In its July 31 issue, the Delta County Independent ran a story from The Colorado Sun on Olathe Sweet Corn. Titled “Sweet corn put Olathe on the map, but seeds of economic revival didn’t take,” the in-depth piece was written by Grand Junction-based reporter Nancy Lofholm, a former Grand Junction-based reporter for The Denver Post, with photos by freelancer William Woody of Montrose.
Lofholm and Woody are among many contributing writers and photographers with The Sun, a “journalist-owned, award-winning news outlet based in Denver” that strives to cover issues of importance and interest throughout the state.
The Colorado Sun was founded in 2018 by editors and journalists laid off from The Denver Post after the nearly 125-year-old paper was purchased by the hedge fund, Alden Global Capital. The paper launched online last Sept. 10. Founded under the state Public Benefit Corporation Act, The Sun is a for-profit corporation dedicated to putting community ahead of profit and producing high-quality, in-depth journalism that is accessible to all of Colorado.
The Montrose Daily Press and Delta County Independent are among The Sun’s many editorial partners. Both papers have the option of publishing Sun stories in print products, and both websites have a feed from The Colorado Sun that shares the latest stories posted to coloradosun.com.
Last Thursday, the news outlet hosted a one-year anniversary celebration at Wynkoop Brewing Company in downtown Denver. The top floor was packed with Sun staff, journalists, politicians, donor-supporters and volunteers. A batch of Wynkoop’s special Sun Mexican Lager, made specially for the occasion, quickly sold out.
“It’s great to see so many friends and colleagues, supporters and fans of quality independent journalism,” said Sun editor Larry Ryckman in welcoming the 250-plus attendees.
Since its inception, said Ryckman, The Sun has set the agenda at the State House, and highlighted people and issues important to the people of Colorado. It has published more than 1,600 news articles by Sun staff and a network of correspondents. To date, The Sun has 6,000 paying members and 40,000 newsletter subscribers across Colorado, and the Sun’s website has had more than 6 million page views from 2.5 million plus unique visitors.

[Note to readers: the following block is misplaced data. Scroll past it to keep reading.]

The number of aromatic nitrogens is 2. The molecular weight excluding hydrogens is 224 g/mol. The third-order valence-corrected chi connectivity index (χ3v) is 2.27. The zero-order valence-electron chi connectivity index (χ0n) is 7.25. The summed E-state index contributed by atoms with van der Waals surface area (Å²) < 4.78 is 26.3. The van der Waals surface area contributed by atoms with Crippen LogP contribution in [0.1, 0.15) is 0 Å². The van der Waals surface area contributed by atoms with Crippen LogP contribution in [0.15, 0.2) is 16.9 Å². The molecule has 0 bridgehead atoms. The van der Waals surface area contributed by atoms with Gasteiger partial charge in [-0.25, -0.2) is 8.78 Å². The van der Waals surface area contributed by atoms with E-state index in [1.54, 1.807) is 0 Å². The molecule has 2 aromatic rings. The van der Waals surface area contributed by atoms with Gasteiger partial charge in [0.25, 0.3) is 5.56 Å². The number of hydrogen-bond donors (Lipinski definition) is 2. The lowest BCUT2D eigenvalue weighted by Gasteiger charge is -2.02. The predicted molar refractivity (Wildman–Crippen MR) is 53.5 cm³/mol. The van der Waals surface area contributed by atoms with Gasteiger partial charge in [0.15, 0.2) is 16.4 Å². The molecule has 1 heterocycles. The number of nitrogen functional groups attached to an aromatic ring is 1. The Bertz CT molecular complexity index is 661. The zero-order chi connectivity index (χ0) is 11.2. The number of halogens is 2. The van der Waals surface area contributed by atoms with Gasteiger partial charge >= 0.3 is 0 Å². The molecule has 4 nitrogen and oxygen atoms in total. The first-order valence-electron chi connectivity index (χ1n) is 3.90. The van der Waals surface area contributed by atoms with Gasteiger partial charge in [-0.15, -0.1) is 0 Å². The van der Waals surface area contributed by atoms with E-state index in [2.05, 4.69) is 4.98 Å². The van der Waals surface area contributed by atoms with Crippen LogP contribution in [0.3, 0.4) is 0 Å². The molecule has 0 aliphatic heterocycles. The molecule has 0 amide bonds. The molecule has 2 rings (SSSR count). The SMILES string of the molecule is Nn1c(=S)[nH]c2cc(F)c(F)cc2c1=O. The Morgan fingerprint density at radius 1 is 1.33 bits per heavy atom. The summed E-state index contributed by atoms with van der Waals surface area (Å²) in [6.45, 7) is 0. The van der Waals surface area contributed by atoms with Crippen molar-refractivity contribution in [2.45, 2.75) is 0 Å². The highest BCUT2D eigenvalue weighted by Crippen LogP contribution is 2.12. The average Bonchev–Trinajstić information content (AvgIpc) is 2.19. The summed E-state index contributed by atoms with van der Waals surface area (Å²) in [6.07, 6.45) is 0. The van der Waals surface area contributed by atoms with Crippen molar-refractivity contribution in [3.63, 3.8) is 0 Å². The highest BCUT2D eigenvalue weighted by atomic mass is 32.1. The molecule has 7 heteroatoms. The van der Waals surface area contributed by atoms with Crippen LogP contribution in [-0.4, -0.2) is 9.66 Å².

In just the first year, Sun stories garnered 16 awards from the Society of Professional Journalists’ regional Top of the Rockies competition and two awards in the 14-state Best of the West competition. (A full report on The Sun’s first-year accomplishments in its first year can be found at coloradosun.com/annualreport.)
The event also marked the debut of The Colorado Sun magazine. The glossy cover inaugural magazine includes select stories from the past year, among them a piece by Lofholm on millennial entrepreneurs flocking to Grand Junction.
“We couldn’t have done this without our readers and supporters,” said Ryckman.
Equally important to the work it produces, “The Sun has also partnered with newspapers and news organizations across the state so they have an opportunity to share our work with their readers and listeners, too,” wrote Ryckman in the magazine’s message from the editor. “Collaboration has replaced cutthroat competition as we’ve sought to revive and nurture the depth and breadth of reporting that once blanketed the state.”
Ryckman said the Sun will introduce a new project on Sunday, Sept. 15, involving numerous media sources — newspapers, radio, television — from across the state. “This type of project has never been done before in Colorado,” said Ryckman. There was a time when media worried about its competitors and giving away too much, he said. “Those days are gone. As far as I’m concerned, it’s not about competition. It’s about collaboration and working together.”
Tamie Meck is senior writer for the Delta County Independent, and a supporting member of The Colorado Sun. email@example.com; on Twitter @TamieMeck